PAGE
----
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Road to Alabama: Middle School Students Grapple with American Civil Rights at the Epicenter of the Movement

Road to Alabama: Middle School Students Grapple with American Civil Rights at the Epicenter of the Movement

Sixteen ISDenver students visited Alabama as the culmination of their study of American Civil Rights. The elective offering, or X-Block, is one of a variety of options middle school students can select from, giving them agency to delve into the topics they are most curious about.

Annie Barocas, Director of Counseling and Director of Inclusivity and Belonging, and Victoria Sardelli, Director of Database Services, led the trip and offered their reflection shared, unedited, below.

Our Civil Rights trip to Alabama struck a little differently this year. Here we are, learning about the cruelty that one human can inflict on another, while the devastation of current world conflicts show that people still toil with the worth of another human life.

The first day, our group walked the stairs at the 16th Street Baptist Church, the same church that was bombed in 1963, killing four precious young girls. The experience provoked anger and sadness within us all, but later, we listened to Martin Luther King Junior eulogize these four angels, he shared, “spilled blood of these innocent girls may cause the whole citizenry of Birmingham to transform the negative extremes of a dark past into the positive extremes of a bright future.” Our students saw that even in the midst of tragedy, people saw hope. This is what made the civil rights movement continue on and it is how change was created.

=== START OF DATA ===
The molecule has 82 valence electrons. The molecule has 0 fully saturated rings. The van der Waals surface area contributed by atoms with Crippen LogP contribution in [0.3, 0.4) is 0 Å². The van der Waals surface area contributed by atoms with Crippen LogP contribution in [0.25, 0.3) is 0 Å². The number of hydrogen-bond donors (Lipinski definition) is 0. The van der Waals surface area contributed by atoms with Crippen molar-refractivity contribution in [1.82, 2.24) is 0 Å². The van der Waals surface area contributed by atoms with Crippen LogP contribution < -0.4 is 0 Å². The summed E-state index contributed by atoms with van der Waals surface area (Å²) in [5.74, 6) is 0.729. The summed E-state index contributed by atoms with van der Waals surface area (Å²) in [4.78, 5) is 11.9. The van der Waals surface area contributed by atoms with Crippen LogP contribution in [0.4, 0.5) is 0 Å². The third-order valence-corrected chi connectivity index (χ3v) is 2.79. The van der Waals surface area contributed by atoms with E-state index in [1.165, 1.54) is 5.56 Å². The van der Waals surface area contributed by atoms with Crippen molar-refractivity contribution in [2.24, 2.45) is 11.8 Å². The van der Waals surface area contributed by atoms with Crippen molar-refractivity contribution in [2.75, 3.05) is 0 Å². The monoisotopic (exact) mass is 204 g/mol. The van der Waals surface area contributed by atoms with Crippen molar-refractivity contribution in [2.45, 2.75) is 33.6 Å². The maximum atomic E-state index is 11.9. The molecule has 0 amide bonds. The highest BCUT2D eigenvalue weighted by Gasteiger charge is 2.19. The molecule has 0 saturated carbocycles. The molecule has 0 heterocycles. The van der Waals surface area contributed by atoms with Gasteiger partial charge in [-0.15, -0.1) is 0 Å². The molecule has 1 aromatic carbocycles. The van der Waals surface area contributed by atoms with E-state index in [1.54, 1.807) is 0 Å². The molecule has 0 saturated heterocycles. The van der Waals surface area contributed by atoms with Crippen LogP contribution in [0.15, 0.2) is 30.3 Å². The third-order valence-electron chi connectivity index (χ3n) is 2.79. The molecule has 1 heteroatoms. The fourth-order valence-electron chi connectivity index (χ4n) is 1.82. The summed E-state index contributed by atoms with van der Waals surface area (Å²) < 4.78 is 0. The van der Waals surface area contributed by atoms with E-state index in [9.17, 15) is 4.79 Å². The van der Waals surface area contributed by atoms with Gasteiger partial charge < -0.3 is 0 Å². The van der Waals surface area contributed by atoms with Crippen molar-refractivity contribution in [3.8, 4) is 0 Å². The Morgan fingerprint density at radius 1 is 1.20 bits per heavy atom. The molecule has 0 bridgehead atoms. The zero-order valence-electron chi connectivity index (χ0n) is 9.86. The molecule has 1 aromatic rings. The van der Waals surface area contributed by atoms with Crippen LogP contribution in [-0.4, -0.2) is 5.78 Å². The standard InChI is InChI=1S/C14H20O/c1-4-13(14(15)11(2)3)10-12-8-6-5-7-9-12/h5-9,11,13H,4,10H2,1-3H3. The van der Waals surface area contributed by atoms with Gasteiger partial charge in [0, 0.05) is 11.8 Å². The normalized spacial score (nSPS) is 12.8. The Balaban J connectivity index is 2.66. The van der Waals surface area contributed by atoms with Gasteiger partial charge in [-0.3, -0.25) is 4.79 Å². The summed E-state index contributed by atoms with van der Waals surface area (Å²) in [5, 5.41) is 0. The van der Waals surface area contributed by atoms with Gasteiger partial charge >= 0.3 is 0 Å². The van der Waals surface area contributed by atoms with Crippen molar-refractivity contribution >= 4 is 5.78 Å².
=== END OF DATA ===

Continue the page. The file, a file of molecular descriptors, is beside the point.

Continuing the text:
The youth were the power within the Civil Rights Movements. Whether they were the first to pass through the door of a desegregated school, the ones leading marches through Kelly Ingram Park, or the brave feet boarding the greyhound bus as a Freedom Rider, the youth led the way from darkness to light and from cruelty to kindness. Even the youngest changemakers left their mark.

ISDenver students experienced an exhausting four days, and an emotionally provocative journey from slavery to police brutality and incarceration. We left Alabama inspired that the sixteen students we were with had limitless power to improve the world around them. They saw how anyone can fight for the rights of others, and they talked about their roles in sharing others' histories in order to prevent the same injustices from occurring. And so as we continue talking about this trip in our classroom, with the Middle School and Upper Primary, and even at our kitchen tables, we will continue to reflect on the greater global experiences of others, because in the words of Fannie Lou Hamer, “Nobody is free until everybody is free.“

Annie Barocas
Director of Counseling/Director of Inclusivity and Belonging

Victoria Sardelli
Director of Database Services




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